A Whangarei man who pointed a BB gun at a pedestrian on a busy central city street is believed to be the first Northland criminal to be issued a second strike warning under legislation that came into force in 2010.
During sentencing, Judge Duncan Harvey expressed concern that 21-year-old Ricki Buisman would kill someone if nothing was done.
Buisman appeared in the Whangarei District Court on Tuesday after previously pleading guilty to assault with intent to rob, dangerous driving, unlawful taking of a motor vehicle and driving while forbidden on January 22. He was sentenced to two years in jail, which under the new law he will serve in full with no parole.
The second strike comes nine months after Buisman was given his first strike on robbery charges.
If Buisman is now convicted of any of the 40 qualifying offences comprising all major violent and sexual offences with a maximum penalty of seven years' imprisonment or more, he will serve the maximum prison term in full.
The court heard a man had been walking on Bank St talking on his cellphone about 1.30pm. Buisman was a passenger in a car and when the driver slowed, Buisman leaned out the car window and yelled at the man on the street he wanted his cellphone.
Buisman then told the man he would shoot him and pointed a gun out the window at him. A BB gun was later found by police.
The man was scared and went into a cafe to get away.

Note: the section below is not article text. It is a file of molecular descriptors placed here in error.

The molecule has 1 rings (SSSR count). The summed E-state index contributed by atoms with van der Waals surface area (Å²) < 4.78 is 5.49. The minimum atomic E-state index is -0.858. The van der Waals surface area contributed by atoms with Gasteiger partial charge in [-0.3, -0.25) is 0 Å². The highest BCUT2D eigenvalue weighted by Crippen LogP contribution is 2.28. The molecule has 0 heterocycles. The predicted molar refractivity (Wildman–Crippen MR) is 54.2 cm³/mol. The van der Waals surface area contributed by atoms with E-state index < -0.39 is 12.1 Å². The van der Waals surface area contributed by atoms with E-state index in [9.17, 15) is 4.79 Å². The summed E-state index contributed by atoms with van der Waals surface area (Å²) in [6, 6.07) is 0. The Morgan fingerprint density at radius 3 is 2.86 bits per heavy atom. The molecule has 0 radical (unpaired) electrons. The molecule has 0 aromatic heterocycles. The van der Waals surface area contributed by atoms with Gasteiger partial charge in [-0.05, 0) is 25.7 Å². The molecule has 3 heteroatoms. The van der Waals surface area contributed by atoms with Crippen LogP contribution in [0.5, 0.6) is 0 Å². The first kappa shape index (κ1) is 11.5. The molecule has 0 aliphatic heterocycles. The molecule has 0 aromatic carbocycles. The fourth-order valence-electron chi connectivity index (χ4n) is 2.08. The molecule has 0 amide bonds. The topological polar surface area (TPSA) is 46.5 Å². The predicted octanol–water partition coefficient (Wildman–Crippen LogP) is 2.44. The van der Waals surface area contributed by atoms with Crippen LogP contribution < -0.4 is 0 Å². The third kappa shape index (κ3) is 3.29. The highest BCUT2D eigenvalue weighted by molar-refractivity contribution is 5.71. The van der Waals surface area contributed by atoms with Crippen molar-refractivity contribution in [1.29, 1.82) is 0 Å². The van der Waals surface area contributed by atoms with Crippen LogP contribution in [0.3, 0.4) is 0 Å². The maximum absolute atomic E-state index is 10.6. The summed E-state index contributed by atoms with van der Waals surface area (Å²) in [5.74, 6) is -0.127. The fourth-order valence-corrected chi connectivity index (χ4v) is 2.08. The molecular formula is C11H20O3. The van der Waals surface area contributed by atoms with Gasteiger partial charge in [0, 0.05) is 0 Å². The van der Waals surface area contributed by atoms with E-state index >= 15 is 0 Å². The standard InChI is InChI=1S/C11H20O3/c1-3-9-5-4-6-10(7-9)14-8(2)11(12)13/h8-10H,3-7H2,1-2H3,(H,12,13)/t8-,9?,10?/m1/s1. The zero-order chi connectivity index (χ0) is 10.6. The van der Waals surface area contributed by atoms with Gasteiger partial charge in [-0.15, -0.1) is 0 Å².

Later the same day, Buisman was involved with taking a vehicle from a Kamo house. Buisman had driven over the footpath and on the wrong side of the road, causing other drivers to swerve to avoid him.
Police found Buisman at a Tikipunga house.
"There is a need to protect the community from you. Until you are able to overcome your serious drug problem, you are going to be a threat to the community. You have the potential to be a very dangerous young man," Judge Harvey said. "I'm concerned unless something is done, I think you will kill someone."
Supporters of the legislation say the new laws will eventually make criminals think twice before committing a serious crime.
Sensible Sentencing Trust Northland representative Steve Detlaff said this week's sentencing was a message to criminals the courts were prepared to use the new law.
"This is a step in the right direction. Now the law just has to be applied consistently by the judges."
Details released under the Official Information Act show 119 first warnings had been handed out in Northland to the end of March. Nationwide, 2566 offenders have been awarded a first strike and 15 a second.